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Nov 2009
16
November 16, 2009

Michigan Trust Code: A Major Change in the Legal Landscape

Michigan has historically relied on an incomplete mix of statutes and case law regarding trusts, resulting in numerous gaps and unanswered questions about the law. The Michigan Trust Code changes this. The Code takes effect April 1, 2010, and will provide Michigan with its first comprehensive law governing the creation, administration, modification, and termination of trusts. The Code applies to all trusts administered in Michigan, whether established before, on or after the effective date.

The MTC is based upon the Uniform Trust Code. Some form of the UTC is now the law in twenty states and the District of Columbia and legislation is pending in several additional states.

The Code provides several benefits:

  • You and we will have greater certainty regarding the law.

  • It modernizes trust law to reflect current uses of trusts and practices in their administration.

  • Because it is based on a uniform statute, we and the courts will be able to look to other states for guidance on what the law means and how to apply it.

What does this mean for you and your planning or existing trusts?

The Michigan Trust Code is a "default" statute. Only around a dozen provisions of the statute are mandatory. For our clients for whom we design or draft or help administer trusts, this means the terms of your trust will be valid and respected even if the terms are different or inconsistent with the Code's provisions. As a result, we can help you create trusts that meet the needs of you and your family.

For our clients serving as trustee, we will have greater certainty about the law and can more readily guide you in the proper administration of existing trusts. In addition, the Code contains many provisions that will ease the administration of trusts and reduce the risk of trustee liability for improper administration.

We do not believe our clients with existing trusts will need to make major changes or modifications to their estate plans as a result of this new law. However, the only way to be certain is to schedule a meeting with your WNJ estate planning attorney.

There are several categories of clients for whom a review of their planning is especially warranted as a result of the passage of the Michigan Trust Code. These include clients:

  • With ownership interests in family or closely held businesses

  • Whose planning includes a "trust protector" (a trust protector is someone, whether or not called a trust protector, who has the power to direct actions with respect to the trust. Examples of these kinds of powers include the power to remove or appoint trustees, direct or approve distributions, or modify or terminate the trust)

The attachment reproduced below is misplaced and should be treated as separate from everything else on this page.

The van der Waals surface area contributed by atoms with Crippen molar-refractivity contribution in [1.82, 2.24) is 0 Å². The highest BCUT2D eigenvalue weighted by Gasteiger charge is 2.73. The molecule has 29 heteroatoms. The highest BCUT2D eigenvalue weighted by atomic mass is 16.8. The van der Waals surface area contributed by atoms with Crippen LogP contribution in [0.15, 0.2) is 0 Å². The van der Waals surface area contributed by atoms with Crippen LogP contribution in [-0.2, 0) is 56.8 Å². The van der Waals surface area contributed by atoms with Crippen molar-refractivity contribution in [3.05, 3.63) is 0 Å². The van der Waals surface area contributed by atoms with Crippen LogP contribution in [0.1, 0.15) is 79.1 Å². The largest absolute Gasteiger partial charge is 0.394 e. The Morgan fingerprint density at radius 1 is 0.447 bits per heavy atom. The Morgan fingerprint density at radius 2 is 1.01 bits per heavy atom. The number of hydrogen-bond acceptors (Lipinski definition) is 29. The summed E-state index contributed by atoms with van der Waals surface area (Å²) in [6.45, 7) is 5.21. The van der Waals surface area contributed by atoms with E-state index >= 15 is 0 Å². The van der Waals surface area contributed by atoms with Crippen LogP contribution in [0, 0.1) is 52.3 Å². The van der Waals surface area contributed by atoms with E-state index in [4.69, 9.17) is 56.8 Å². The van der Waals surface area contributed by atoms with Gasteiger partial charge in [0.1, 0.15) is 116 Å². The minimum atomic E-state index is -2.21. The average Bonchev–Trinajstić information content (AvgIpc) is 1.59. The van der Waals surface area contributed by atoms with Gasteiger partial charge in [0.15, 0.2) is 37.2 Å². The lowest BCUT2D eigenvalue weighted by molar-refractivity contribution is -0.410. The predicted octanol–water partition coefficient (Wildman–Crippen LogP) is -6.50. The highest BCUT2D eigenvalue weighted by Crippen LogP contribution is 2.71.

• With specific or unusual intentions or purposes related to the creation and administration of trusts, where the document may not fully and obviously reflect the client's intent or purposes

Moreover, we find that many clients do not review their estate plans often enough. If your estate plan has not been reviewed within the past three to five years, changes to family circumstances, changes in the value and nature of assets, the evolving tax laws, as well as the new Michigan Trust Code mean that you should meet with us to review your planning and determine whether changes are warranted.

All members of Warner Norcross & Judd's Trusts and Estates Group are familiar with the new Michigan Trust Code and are available to advise you on how it will affect your planning and the trusts you are administering or from which you receive benefits. We encourage you to consult with your WNJ attorney to discuss the impact of this major development in the law in this area.

Editor's Note: Mark Harder, who is a partner in the firm's Holland office, serves as Chair and Reporter for the Michigan Trust Code Committee of the Probate and Estate Planning Section of the State Bar of Michigan. As Chair, he led the six-year drafting effort, negotiated key terms with other stakeholders, and testified before the Michigan legislature. With our former partner and current of counsel attorney John H. Martin, Mark is coauthoring "Estates and Protected Individuals Code and Michigan Trust Code with Reporters' Commentaries," which will be the leading treatise on Michigan's probate and trust codes.

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